It stopped executing the code it was supposed to be running, and instead slammed into a page of memory that had been wisely marked non-executable because it contained a critical kernel data structure rather than actual code.

That collision triggered a fault, which was flagged up as a potential kernel bug, and the running process was killed.
At the time of the crash, the kernel was leaving an internal function called ttwu_stat(), which updates some of the scheduler’s accounting statistics.
It is harmless.
Its instructions aren’t that complicated: just some compares, additions, and stack popping and pushing.
It’s called from the scheduler function try_to_wake_up().
Then a clue was spotted.

A scrap of torn red silk left at the GDB process’s murder scene.

Before ttwu_stat() is called, the kernel function try_to_wake_up() does a bunch of stuff that includes this instruction:

mov $0x16e80,%r15

What’s a stack?
Think of a stack as a pile of cafeteria trays: you push a tray, or a value, onto the stack, and you pop a tray, or value, off the stack.
If you push 1, then 4, then 5, and finally 2 onto the stack in that order, you’ll pop them off in the order of 2, 5, 4, and 1.
If you push the contents of R15 and then, say, R14 onto the stack, when you next pop a value off, you’ll get back R14’s.

This moves the hexadecimal value 0x16e80 into the CPU core’s R15 register.
Soon after, ttwu_stat() is called, which pushes R15 and other registers onto the stack.
At the end of ttwu_stat(), the registers, including R15, are pulled off the stack.

This means R15 should have the same value on leaving ttwu_stat() as it did entering the function – specifically, 0x16e80. Whatever the function did to R15, the register’s original value should be restored on leaving ttwu_stat().
Let’s look at the “oops” report generated by the kernel, which reveals the contents of all the registers at the time of the exception:

RIP: 0010:[<ffff88023fd40000>] [<ffff88023fd40000>] 0xffff88023fd40000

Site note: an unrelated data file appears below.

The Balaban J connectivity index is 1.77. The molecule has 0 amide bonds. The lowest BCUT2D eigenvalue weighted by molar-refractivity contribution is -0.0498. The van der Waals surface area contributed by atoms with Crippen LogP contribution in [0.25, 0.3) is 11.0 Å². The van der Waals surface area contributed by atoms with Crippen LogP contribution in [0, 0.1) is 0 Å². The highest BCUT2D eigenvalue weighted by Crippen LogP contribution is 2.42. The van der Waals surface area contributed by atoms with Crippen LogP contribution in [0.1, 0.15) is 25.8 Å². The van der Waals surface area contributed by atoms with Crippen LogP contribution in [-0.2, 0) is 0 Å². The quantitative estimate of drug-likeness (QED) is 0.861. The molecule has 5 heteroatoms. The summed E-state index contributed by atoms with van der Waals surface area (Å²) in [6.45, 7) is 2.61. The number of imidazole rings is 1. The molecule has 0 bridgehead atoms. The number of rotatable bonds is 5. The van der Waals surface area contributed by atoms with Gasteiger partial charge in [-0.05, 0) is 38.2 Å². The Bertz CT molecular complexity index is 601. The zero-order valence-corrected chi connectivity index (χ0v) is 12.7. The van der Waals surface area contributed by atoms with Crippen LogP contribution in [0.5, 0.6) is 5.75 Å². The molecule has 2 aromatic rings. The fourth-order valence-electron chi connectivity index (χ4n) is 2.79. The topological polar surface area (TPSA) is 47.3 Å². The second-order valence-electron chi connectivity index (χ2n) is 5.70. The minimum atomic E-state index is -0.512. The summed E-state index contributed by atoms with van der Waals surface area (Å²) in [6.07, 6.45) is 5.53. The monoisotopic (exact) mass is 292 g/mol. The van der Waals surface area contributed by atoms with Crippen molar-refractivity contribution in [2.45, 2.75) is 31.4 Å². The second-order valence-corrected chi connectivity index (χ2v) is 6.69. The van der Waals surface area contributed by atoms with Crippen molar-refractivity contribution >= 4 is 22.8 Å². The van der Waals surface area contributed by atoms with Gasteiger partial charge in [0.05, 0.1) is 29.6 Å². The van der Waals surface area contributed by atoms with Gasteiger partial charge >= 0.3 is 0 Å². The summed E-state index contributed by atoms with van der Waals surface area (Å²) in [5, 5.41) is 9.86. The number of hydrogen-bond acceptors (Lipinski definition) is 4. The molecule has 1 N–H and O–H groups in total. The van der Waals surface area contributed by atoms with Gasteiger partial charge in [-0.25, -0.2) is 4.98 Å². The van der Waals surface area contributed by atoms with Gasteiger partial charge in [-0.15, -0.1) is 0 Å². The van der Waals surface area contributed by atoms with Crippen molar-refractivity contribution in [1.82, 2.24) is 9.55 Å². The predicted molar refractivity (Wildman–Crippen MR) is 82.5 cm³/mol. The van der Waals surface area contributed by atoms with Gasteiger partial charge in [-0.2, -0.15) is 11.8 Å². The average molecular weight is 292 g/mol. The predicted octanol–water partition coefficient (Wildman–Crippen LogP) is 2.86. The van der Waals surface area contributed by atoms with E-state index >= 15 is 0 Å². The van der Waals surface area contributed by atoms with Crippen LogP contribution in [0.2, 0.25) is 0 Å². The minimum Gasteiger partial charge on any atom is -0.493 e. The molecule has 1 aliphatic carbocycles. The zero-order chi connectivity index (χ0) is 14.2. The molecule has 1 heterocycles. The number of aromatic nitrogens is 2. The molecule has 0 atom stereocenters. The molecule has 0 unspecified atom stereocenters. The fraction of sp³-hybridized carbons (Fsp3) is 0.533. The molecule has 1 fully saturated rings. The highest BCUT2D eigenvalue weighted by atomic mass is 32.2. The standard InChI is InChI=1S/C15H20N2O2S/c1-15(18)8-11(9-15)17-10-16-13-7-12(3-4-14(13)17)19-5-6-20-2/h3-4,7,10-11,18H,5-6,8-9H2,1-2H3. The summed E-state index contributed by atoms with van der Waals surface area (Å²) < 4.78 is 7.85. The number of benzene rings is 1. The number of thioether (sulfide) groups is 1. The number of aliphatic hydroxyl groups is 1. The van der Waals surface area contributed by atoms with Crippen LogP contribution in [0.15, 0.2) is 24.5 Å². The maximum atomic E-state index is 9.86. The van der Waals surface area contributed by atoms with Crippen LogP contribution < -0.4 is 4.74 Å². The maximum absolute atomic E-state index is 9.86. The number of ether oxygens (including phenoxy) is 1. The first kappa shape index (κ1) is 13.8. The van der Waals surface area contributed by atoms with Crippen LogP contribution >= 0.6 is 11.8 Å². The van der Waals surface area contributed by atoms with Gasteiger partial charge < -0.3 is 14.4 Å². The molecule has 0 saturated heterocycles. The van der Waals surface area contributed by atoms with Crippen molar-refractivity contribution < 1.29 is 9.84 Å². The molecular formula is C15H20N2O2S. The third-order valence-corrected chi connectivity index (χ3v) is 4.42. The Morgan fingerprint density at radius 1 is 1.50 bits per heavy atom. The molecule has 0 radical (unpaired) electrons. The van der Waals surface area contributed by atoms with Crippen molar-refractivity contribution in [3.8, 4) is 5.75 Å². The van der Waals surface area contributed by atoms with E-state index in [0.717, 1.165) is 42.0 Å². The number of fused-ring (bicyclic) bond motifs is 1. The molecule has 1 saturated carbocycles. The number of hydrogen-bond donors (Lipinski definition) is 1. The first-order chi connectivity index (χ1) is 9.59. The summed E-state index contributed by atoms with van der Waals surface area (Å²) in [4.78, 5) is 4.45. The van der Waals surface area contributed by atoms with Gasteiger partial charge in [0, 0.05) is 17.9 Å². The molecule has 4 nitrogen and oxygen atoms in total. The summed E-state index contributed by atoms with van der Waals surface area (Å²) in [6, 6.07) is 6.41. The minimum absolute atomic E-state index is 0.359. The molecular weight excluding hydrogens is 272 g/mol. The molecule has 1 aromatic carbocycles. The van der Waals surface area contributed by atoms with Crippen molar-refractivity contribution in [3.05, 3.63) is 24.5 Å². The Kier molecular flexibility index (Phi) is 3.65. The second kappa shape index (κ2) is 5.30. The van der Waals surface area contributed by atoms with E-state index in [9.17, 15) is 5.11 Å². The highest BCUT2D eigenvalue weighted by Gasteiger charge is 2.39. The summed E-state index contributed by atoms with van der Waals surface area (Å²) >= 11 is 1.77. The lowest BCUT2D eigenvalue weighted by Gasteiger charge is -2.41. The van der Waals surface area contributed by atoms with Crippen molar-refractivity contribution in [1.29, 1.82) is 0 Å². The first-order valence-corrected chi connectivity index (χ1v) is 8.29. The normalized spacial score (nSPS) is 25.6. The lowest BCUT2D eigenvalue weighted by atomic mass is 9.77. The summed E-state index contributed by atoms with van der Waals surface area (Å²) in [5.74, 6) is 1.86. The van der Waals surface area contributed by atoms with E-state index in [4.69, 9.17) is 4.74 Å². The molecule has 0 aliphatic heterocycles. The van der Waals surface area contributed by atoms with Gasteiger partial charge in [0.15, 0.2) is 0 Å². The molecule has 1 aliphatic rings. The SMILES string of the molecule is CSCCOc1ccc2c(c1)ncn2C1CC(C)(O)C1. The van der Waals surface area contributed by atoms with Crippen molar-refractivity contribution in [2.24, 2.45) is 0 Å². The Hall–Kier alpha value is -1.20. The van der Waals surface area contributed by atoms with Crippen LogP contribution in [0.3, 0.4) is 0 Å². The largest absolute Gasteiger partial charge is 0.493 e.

RSP: 0018:ffff8800bb2a7c50 EFLAGS: 00056686
RAX: 00000000bb37e180 RBX: 0000000000000001 RCX: 00000000ffffffff
RDX: 0000000000000000 RSI: ffff88023fdd6e80 RDI: ffff88023fdd6e80
RBP: ffffffff810a535a R08: 0000000000000000 R09: 0000000000000020
R10: 0000000001b52cb0 R11: 0000000000000293 R12: 0000000000000046
R13: ffff8800bb37e180 R14: 0000000000016e80 R15: ffff8800bb2a7c80

R15 should be 0x16e80 but it’s actually 0xffff8800bb2a7c80 – and R14 is 0x16e80.

That’s not right at all.
In ttwu_stat(), R15 is pushed onto the stack, then R14.

At the end of the function, R14 pulls its contents off the stack, and then R15 does the same.

But in this case, R14 has popped R15’s value instead of its own.
Something’s not right: the stack is an unexpected state.
ttwu_stat()’s final instructions are:

pop %r14
pop %r15
pop %rbp

That’s supposed to restore the contents of the R14, R15, and RBP registers from the stack in that order, and then pull another value off the stack: the location in try_to_wake_up() that ttwu_stat() is supposed to return to.

The final req instruction pops this return address and jumps to it.
But, whoops, RBP contains 0xffffffff810a535a, which is the return address we want.

The req instruction was expecting that value, but instead it’ll get whatever’s next on the stack.